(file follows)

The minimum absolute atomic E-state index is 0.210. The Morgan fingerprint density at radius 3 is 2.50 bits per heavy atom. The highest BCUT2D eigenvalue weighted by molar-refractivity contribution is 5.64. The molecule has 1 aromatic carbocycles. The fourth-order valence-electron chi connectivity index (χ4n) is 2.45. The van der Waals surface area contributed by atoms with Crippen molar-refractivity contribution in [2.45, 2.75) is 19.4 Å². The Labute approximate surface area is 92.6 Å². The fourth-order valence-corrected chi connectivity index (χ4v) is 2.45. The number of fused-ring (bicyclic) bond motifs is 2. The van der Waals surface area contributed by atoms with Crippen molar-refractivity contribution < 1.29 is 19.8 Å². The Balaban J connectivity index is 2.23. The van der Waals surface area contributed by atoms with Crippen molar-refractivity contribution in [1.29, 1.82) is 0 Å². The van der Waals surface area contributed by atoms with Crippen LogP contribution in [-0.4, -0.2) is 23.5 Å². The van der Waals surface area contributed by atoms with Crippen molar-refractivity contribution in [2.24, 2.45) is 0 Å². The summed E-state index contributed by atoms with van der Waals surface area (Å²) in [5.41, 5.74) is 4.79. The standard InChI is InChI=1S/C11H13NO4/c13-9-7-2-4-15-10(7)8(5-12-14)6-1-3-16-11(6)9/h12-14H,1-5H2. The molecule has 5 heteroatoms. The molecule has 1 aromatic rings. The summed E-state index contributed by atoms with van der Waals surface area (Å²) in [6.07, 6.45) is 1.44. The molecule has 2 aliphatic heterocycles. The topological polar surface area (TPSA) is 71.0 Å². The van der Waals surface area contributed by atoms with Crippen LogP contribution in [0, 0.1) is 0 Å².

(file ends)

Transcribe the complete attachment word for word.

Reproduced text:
The minimum absolute atomic E-state index is 0.210. The Morgan fingerprint density at radius 3 is 2.50 bits per heavy atom. The highest BCUT2D eigenvalue weighted by molar-refractivity contribution is 5.64. The molecule has 1 aromatic carbocycles. The fourth-order valence-electron chi connectivity index (χ4n) is 2.45. The van der Waals surface area contributed by atoms with Crippen molar-refractivity contribution in [2.45, 2.75) is 19.4 Å². The Labute approximate surface area is 92.6 Å². The fourth-order valence-corrected chi connectivity index (χ4v) is 2.45. The number of fused-ring (bicyclic) bond motifs is 2. The van der Waals surface area contributed by atoms with Crippen molar-refractivity contribution < 1.29 is 19.8 Å². The Balaban J connectivity index is 2.23. The van der Waals surface area contributed by atoms with Crippen molar-refractivity contribution in [1.29, 1.82) is 0 Å². The van der Waals surface area contributed by atoms with Crippen LogP contribution in [-0.4, -0.2) is 23.5 Å². The van der Waals surface area contributed by atoms with Crippen molar-refractivity contribution in [2.24, 2.45) is 0 Å². The summed E-state index contributed by atoms with van der Waals surface area (Å²) in [5.41, 5.74) is 4.79. The standard InChI is InChI=1S/C11H13NO4/c13-9-7-2-4-15-10(7)8(5-12-14)6-1-3-16-11(6)9/h12-14H,1-5H2. The molecule has 5 heteroatoms. The molecule has 1 aromatic rings. The summed E-state index contributed by atoms with van der Waals surface area (Å²) in [6.07, 6.45) is 1.44. The molecule has 2 aliphatic heterocycles. The topological polar surface area (TPSA) is 71.0 Å². The van der Waals surface area contributed by atoms with Crippen LogP contribution in [0, 0.1) is 0 Å².